Calling on Canadians to be there for each other as we fight COVID-19
I rise here, in this moment, in this House, as our generation faces its greatest challenge yet.
We all stand on the shoulders of those who came before us.
Of all those Canadians who saw our nation through difficult, tumultuous times in our history.
103 years ago today, young Canadian soldiers were in the trenches of France, thousands of kilometres from home.
The next day, they would storm Hill 145, doing their part to win the Battle of Vimy Ridge.
Today, on this sombre anniversary, we remember their courage and sacrifice.
We remember these soldiers who shaped the country we know today.
20 years later, many would be sent to the front again.
On the evening of November 14, 1940, my grandfather, the young MP for Vancouver North, rose in his seat to speak to the war effort, but first thanked all those senior members who allowed him to speak before them, because his leave from the RCAF had expired that night, and he was to ship out soon.
Jimmy Sinclair would spend the next three and a half years in Europe and North Africa, far from his young family, far from his work in this House of Commons, far from his constituents in British Columbia, serving his country in the best way he knew how.
He would return to the chamber in early 1944, a mere few months before D-Day, to exhort Canadians to continue with the sacrifices and efforts required to win.
“This is the year which will decide a rapid victory or a long and protracted war; a year when our fighting men must be given every conceivable aid and support and encouragement by every man, woman, and child in Canada, no matter the personal cost.”
These were trials that shaped our country, and more, our citizens.
And now, once again, we are being tried.
But Mr. Speaker – this is not a war.
That doesn’t make this fight any less destructive, any less dangerous.
But there is no front line marked with barbed wire. No soldiers to be deployed across the ocean. No enemy combatants to defeat.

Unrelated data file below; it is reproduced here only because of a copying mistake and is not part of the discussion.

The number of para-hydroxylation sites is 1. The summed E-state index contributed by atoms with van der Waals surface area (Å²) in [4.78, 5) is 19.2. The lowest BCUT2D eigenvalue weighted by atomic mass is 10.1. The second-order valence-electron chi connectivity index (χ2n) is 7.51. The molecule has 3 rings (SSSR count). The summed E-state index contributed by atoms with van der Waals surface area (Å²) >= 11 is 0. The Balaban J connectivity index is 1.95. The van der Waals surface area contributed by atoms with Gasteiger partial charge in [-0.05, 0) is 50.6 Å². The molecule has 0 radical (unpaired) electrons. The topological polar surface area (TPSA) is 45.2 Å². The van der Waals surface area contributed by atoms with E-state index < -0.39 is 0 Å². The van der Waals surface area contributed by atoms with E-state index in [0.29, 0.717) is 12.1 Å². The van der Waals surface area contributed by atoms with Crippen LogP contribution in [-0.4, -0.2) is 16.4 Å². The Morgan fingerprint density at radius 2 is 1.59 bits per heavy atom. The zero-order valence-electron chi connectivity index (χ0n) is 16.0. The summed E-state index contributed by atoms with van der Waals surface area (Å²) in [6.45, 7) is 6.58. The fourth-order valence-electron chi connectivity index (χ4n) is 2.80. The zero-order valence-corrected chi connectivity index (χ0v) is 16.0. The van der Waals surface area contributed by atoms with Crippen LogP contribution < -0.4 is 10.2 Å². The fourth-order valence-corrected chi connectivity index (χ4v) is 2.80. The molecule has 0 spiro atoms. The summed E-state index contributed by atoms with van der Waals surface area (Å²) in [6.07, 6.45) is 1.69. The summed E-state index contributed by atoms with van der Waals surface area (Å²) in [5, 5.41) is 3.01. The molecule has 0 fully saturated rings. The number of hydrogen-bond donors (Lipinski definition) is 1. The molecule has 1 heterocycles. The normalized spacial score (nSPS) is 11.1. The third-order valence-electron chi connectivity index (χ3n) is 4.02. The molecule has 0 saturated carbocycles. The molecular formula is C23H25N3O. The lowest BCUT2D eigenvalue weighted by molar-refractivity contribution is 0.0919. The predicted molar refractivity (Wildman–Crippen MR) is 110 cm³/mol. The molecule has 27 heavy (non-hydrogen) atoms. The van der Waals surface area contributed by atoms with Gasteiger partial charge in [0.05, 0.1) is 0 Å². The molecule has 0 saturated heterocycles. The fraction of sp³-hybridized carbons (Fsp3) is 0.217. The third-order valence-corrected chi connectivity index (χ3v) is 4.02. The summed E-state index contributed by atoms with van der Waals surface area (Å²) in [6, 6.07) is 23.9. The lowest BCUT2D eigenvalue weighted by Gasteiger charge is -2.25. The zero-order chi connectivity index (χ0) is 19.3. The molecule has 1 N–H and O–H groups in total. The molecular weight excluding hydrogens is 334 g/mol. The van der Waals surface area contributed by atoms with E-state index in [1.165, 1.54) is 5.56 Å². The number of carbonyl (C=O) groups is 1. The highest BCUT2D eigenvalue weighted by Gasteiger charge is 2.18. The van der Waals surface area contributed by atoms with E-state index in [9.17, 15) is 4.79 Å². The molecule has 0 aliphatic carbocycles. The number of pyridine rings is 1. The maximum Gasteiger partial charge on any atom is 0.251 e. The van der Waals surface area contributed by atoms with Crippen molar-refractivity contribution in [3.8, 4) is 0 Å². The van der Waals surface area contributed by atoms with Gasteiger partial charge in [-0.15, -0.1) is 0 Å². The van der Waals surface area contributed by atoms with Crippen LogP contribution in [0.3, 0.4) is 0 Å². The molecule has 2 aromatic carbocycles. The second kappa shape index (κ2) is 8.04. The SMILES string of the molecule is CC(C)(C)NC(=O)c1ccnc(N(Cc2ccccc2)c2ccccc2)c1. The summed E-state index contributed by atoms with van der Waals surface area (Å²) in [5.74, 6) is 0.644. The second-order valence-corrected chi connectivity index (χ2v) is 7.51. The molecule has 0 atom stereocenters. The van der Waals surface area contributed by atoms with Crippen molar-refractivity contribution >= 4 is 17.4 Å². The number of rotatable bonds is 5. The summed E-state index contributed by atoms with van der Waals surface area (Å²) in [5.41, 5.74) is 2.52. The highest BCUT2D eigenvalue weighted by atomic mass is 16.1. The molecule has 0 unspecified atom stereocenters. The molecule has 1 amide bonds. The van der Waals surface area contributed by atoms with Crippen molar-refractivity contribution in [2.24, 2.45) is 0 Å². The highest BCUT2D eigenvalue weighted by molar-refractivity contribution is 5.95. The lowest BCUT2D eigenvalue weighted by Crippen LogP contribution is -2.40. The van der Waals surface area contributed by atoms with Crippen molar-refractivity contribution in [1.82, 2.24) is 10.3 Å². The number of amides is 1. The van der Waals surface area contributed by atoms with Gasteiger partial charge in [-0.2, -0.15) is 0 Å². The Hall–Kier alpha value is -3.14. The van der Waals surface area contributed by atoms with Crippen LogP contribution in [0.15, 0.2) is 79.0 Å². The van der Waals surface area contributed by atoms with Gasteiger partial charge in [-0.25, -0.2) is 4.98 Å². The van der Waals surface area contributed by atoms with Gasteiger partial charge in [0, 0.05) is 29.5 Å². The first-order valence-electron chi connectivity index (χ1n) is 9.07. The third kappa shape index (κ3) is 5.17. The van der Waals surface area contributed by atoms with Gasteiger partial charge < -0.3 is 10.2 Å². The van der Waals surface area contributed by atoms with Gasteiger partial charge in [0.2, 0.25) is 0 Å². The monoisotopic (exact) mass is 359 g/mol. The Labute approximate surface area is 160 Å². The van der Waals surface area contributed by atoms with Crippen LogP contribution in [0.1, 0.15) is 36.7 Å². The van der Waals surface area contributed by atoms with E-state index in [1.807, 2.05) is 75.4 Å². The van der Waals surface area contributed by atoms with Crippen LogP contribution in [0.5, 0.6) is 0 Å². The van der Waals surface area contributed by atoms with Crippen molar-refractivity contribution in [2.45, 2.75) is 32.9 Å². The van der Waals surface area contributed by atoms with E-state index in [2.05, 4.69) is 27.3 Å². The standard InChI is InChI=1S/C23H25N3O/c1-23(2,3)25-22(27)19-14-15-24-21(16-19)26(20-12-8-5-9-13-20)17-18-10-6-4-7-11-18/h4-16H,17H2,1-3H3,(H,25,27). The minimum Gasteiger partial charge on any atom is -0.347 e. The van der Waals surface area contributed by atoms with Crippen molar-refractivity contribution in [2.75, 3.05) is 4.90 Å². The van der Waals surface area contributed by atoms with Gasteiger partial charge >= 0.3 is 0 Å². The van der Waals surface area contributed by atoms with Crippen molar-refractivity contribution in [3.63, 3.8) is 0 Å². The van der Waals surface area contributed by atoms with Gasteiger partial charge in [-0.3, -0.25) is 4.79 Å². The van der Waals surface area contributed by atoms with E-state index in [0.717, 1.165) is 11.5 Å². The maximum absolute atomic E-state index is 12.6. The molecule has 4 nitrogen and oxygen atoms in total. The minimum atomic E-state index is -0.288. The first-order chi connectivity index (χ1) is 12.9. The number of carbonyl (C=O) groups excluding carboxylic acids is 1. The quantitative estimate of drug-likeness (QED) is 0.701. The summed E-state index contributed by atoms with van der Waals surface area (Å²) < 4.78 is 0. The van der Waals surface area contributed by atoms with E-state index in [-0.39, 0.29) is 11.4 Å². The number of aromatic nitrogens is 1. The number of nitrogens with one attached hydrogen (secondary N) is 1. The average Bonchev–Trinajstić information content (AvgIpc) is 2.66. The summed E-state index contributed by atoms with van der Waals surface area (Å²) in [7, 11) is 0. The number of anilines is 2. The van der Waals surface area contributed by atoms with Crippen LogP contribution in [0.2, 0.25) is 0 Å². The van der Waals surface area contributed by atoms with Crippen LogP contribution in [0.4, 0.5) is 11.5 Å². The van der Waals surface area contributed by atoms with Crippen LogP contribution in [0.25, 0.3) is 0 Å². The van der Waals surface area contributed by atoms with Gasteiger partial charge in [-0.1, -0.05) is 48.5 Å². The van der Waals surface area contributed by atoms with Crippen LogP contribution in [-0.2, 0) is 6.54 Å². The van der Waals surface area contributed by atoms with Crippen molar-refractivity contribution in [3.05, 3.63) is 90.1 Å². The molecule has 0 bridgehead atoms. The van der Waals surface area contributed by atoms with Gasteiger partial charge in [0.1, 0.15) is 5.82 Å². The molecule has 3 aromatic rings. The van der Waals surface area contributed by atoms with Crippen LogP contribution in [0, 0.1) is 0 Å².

Instead, the front line is everywhere.
In our homes. In our hospitals and care centres. In our grocery stores and pharmacies. At our truck stops and gas stations.
And the people who work in these places are our modern-day heroes.
Separated from their family, risking their own health – they head to work every day so that we can eat.
So that we can heal.
So that we can do our part.
Because every one of us has a role to play in helping shield our country from the threat it now faces.
In hard times, courage and strength are not defined by what we say or do loudly, in public, but by the actions we take quietly, in private.
Like staying home.
Even as we stand apart, we stand united in our resolve to do what we must until COVID-19 is defeated.
Mr. Speaker, we are here today to pass the Emergency Wage Subsidy.
This is the most important Canadian economic policy since the Second World War.
This subsidy will allow Canadians to keep their jobs and paycheques during this crisis.
This is what we are voting on this afternoon.
This subsidy builds on measures already taken to help Canadians, like guaranteed loans for small businesses and the Canada Emergency Response Benefit for those who have lost their jobs.
Once again, in this House, we are being called upon to support those in need and I know we won’t let them down.
Mr. Speaker – As Canada confronts this crisis, we are all called to serve.
To fight for and alongside each of our fellow citizens.
To fight for someone’s mother. For someone’s grandfather. For someone’s neighbour.